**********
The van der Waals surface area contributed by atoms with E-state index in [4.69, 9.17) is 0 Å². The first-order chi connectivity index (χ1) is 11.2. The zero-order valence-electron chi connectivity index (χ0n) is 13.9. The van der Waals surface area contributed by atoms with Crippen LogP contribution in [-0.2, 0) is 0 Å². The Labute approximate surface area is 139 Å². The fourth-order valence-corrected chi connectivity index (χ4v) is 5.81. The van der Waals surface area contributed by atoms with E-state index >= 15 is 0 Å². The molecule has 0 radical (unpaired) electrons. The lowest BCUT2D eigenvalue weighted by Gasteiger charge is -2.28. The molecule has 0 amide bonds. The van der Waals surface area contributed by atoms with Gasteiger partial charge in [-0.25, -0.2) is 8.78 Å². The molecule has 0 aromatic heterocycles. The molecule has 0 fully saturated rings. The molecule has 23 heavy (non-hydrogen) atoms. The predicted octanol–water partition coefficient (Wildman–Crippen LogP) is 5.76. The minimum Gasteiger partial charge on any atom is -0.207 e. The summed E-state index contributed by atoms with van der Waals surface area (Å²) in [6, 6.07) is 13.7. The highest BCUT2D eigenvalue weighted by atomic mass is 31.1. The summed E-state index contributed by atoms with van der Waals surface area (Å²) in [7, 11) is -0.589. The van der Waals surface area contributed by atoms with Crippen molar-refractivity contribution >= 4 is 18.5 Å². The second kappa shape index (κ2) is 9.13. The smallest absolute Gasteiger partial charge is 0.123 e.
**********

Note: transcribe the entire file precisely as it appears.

The van der Waals surface area contributed by atoms with E-state index in [4.69, 9.17) is 0 Å². The first-order chi connectivity index (χ1) is 11.2. The zero-order valence-electron chi connectivity index (χ0n) is 13.9. The van der Waals surface area contributed by atoms with Crippen LogP contribution in [-0.2, 0) is 0 Å². The Labute approximate surface area is 139 Å². The fourth-order valence-corrected chi connectivity index (χ4v) is 5.81. The van der Waals surface area contributed by atoms with E-state index >= 15 is 0 Å². The molecule has 0 radical (unpaired) electrons. The lowest BCUT2D eigenvalue weighted by Gasteiger charge is -2.28. The molecule has 0 amide bonds. The van der Waals surface area contributed by atoms with Gasteiger partial charge in [-0.25, -0.2) is 8.78 Å². The molecule has 0 aromatic heterocycles. The molecule has 0 fully saturated rings. The molecule has 23 heavy (non-hydrogen) atoms. The predicted octanol–water partition coefficient (Wildman–Crippen LogP) is 5.76. The minimum Gasteiger partial charge on any atom is -0.207 e. The summed E-state index contributed by atoms with van der Waals surface area (Å²) in [6, 6.07) is 13.7. The highest BCUT2D eigenvalue weighted by atomic mass is 31.1. The summed E-state index contributed by atoms with van der Waals surface area (Å²) in [7, 11) is -0.589. The van der Waals surface area contributed by atoms with Crippen molar-refractivity contribution >= 4 is 18.5 Å². The second kappa shape index (κ2) is 9.13. The smallest absolute Gasteiger partial charge is 0.123 e.